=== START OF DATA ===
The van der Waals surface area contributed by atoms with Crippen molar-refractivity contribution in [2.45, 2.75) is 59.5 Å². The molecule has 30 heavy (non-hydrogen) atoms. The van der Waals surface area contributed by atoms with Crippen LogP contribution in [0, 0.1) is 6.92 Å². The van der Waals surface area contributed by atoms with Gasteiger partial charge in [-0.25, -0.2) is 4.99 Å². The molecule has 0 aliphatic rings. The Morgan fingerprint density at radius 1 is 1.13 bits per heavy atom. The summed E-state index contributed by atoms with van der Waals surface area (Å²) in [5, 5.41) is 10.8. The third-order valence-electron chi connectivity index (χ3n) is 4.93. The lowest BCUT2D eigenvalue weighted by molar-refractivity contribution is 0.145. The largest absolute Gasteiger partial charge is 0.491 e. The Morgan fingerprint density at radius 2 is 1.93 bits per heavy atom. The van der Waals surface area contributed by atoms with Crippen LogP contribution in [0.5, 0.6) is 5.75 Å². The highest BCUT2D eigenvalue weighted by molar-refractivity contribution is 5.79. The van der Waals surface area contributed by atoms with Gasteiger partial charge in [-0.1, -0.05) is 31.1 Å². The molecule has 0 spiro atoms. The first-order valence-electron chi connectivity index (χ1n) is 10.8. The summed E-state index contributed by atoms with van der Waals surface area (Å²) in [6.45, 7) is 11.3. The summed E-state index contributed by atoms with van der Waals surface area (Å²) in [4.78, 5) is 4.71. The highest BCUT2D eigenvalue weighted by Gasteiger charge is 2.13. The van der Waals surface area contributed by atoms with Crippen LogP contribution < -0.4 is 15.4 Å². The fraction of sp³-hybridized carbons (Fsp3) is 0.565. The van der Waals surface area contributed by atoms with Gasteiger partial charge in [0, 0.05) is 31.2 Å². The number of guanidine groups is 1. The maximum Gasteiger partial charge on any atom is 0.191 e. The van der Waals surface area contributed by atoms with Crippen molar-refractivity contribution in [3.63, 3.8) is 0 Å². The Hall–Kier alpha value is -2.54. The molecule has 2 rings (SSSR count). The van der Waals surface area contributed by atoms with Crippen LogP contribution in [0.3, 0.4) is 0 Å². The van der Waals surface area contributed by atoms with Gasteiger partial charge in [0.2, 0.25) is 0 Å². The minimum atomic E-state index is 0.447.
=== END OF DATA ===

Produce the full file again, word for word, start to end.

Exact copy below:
The van der Waals surface area contributed by atoms with Crippen molar-refractivity contribution in [2.45, 2.75) is 59.5 Å². The molecule has 30 heavy (non-hydrogen) atoms. The van der Waals surface area contributed by atoms with Crippen LogP contribution in [0, 0.1) is 6.92 Å². The van der Waals surface area contributed by atoms with Gasteiger partial charge in [-0.25, -0.2) is 4.99 Å². The molecule has 0 aliphatic rings. The Morgan fingerprint density at radius 1 is 1.13 bits per heavy atom. The summed E-state index contributed by atoms with van der Waals surface area (Å²) in [5, 5.41) is 10.8. The third-order valence-electron chi connectivity index (χ3n) is 4.93. The lowest BCUT2D eigenvalue weighted by molar-refractivity contribution is 0.145. The largest absolute Gasteiger partial charge is 0.491 e. The Morgan fingerprint density at radius 2 is 1.93 bits per heavy atom. The van der Waals surface area contributed by atoms with Crippen LogP contribution in [0.5, 0.6) is 5.75 Å². The highest BCUT2D eigenvalue weighted by molar-refractivity contribution is 5.79. The van der Waals surface area contributed by atoms with Gasteiger partial charge in [-0.1, -0.05) is 31.1 Å². The molecule has 0 spiro atoms. The first-order valence-electron chi connectivity index (χ1n) is 10.8. The summed E-state index contributed by atoms with van der Waals surface area (Å²) in [6.45, 7) is 11.3. The summed E-state index contributed by atoms with van der Waals surface area (Å²) in [4.78, 5) is 4.71. The highest BCUT2D eigenvalue weighted by Gasteiger charge is 2.13. The van der Waals surface area contributed by atoms with Crippen LogP contribution < -0.4 is 15.4 Å². The fraction of sp³-hybridized carbons (Fsp3) is 0.565. The van der Waals surface area contributed by atoms with Gasteiger partial charge in [0, 0.05) is 31.2 Å². The number of guanidine groups is 1. The maximum Gasteiger partial charge on any atom is 0.191 e. The van der Waals surface area contributed by atoms with Crippen molar-refractivity contribution in [3.63, 3.8) is 0 Å². The Hall–Kier alpha value is -2.54. The molecule has 2 rings (SSSR count). The van der Waals surface area contributed by atoms with Crippen LogP contribution in [0.3, 0.4) is 0 Å². The van der Waals surface area contributed by atoms with Gasteiger partial charge in [0.2, 0.25) is 0 Å². The minimum atomic E-state index is 0.447.